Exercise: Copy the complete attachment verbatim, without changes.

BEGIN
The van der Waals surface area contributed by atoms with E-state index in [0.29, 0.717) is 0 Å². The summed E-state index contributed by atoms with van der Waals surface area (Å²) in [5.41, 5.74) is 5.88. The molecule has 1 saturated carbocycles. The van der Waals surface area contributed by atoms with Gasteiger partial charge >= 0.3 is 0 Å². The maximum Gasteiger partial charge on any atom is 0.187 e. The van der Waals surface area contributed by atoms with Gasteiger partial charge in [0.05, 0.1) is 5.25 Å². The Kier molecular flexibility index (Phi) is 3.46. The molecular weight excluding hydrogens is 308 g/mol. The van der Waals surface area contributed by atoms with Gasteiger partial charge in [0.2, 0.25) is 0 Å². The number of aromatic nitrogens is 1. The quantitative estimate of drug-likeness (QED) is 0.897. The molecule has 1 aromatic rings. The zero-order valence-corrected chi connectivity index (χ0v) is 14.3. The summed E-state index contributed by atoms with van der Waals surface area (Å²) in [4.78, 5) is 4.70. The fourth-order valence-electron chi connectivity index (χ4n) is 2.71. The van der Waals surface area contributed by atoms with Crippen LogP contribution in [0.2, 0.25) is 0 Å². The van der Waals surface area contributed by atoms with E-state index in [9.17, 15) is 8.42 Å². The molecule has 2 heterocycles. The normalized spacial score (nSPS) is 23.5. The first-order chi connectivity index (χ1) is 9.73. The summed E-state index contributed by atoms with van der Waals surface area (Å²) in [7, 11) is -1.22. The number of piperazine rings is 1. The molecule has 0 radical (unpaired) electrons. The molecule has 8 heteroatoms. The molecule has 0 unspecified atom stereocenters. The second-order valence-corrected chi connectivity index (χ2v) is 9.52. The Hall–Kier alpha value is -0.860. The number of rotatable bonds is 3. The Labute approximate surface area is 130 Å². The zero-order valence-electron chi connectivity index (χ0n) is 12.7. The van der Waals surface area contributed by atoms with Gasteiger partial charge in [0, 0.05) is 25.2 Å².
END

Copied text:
The van der Waals surface area contributed by atoms with E-state index in [0.29, 0.717) is 0 Å². The summed E-state index contributed by atoms with van der Waals surface area (Å²) in [5.41, 5.74) is 5.88. The molecule has 1 saturated carbocycles. The van der Waals surface area contributed by atoms with Gasteiger partial charge >= 0.3 is 0 Å². The maximum Gasteiger partial charge on any atom is 0.187 e. The van der Waals surface area contributed by atoms with Gasteiger partial charge in [0.05, 0.1) is 5.25 Å². The Kier molecular flexibility index (Phi) is 3.46. The molecular weight excluding hydrogens is 308 g/mol. The van der Waals surface area contributed by atoms with Gasteiger partial charge in [0.2, 0.25) is 0 Å². The number of aromatic nitrogens is 1. The quantitative estimate of drug-likeness (QED) is 0.897. The molecule has 1 aromatic rings. The zero-order valence-corrected chi connectivity index (χ0v) is 14.3. The summed E-state index contributed by atoms with van der Waals surface area (Å²) in [4.78, 5) is 4.70. The fourth-order valence-electron chi connectivity index (χ4n) is 2.71. The van der Waals surface area contributed by atoms with Crippen LogP contribution in [0.2, 0.25) is 0 Å². The van der Waals surface area contributed by atoms with E-state index in [9.17, 15) is 8.42 Å². The molecule has 2 heterocycles. The normalized spacial score (nSPS) is 23.5. The first-order chi connectivity index (χ1) is 9.73. The summed E-state index contributed by atoms with van der Waals surface area (Å²) in [7, 11) is -1.22. The number of piperazine rings is 1. The molecule has 0 radical (unpaired) electrons. The molecule has 8 heteroatoms. The molecule has 0 unspecified atom stereocenters. The second-order valence-corrected chi connectivity index (χ2v) is 9.52. The Hall–Kier alpha value is -0.860. The number of rotatable bonds is 3. The Labute approximate surface area is 130 Å². The zero-order valence-electron chi connectivity index (χ0n) is 12.7. The van der Waals surface area contributed by atoms with Gasteiger partial charge in [0, 0.05) is 25.2 Å².